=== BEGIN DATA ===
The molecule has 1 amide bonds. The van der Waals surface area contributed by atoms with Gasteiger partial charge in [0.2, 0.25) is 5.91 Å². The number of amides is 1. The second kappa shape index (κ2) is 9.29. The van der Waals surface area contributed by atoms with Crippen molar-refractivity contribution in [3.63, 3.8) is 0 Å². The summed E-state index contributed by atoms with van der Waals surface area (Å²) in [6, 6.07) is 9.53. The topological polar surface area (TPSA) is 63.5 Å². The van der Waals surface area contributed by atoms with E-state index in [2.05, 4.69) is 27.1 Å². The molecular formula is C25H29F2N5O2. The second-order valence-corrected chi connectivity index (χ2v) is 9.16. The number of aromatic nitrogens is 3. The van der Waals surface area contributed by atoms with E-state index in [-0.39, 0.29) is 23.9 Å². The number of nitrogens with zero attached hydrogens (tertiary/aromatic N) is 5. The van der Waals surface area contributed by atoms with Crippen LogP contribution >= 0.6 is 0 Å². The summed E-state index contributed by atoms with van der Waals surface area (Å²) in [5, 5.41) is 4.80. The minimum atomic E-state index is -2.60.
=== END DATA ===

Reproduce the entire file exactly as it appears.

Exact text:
The molecule has 1 amide bonds. The van der Waals surface area contributed by atoms with Gasteiger partial charge in [0.2, 0.25) is 5.91 Å². The number of amides is 1. The second kappa shape index (κ2) is 9.29. The van der Waals surface area contributed by atoms with Crippen molar-refractivity contribution in [3.63, 3.8) is 0 Å². The summed E-state index contributed by atoms with van der Waals surface area (Å²) in [6, 6.07) is 9.53. The topological polar surface area (TPSA) is 63.5 Å². The van der Waals surface area contributed by atoms with E-state index in [2.05, 4.69) is 27.1 Å². The molecular formula is C25H29F2N5O2. The second-order valence-corrected chi connectivity index (χ2v) is 9.16. The number of aromatic nitrogens is 3. The van der Waals surface area contributed by atoms with E-state index in [-0.39, 0.29) is 23.9 Å². The number of nitrogens with zero attached hydrogens (tertiary/aromatic N) is 5. The van der Waals surface area contributed by atoms with Crippen LogP contribution >= 0.6 is 0 Å². The summed E-state index contributed by atoms with van der Waals surface area (Å²) in [5, 5.41) is 4.80. The minimum atomic E-state index is -2.60.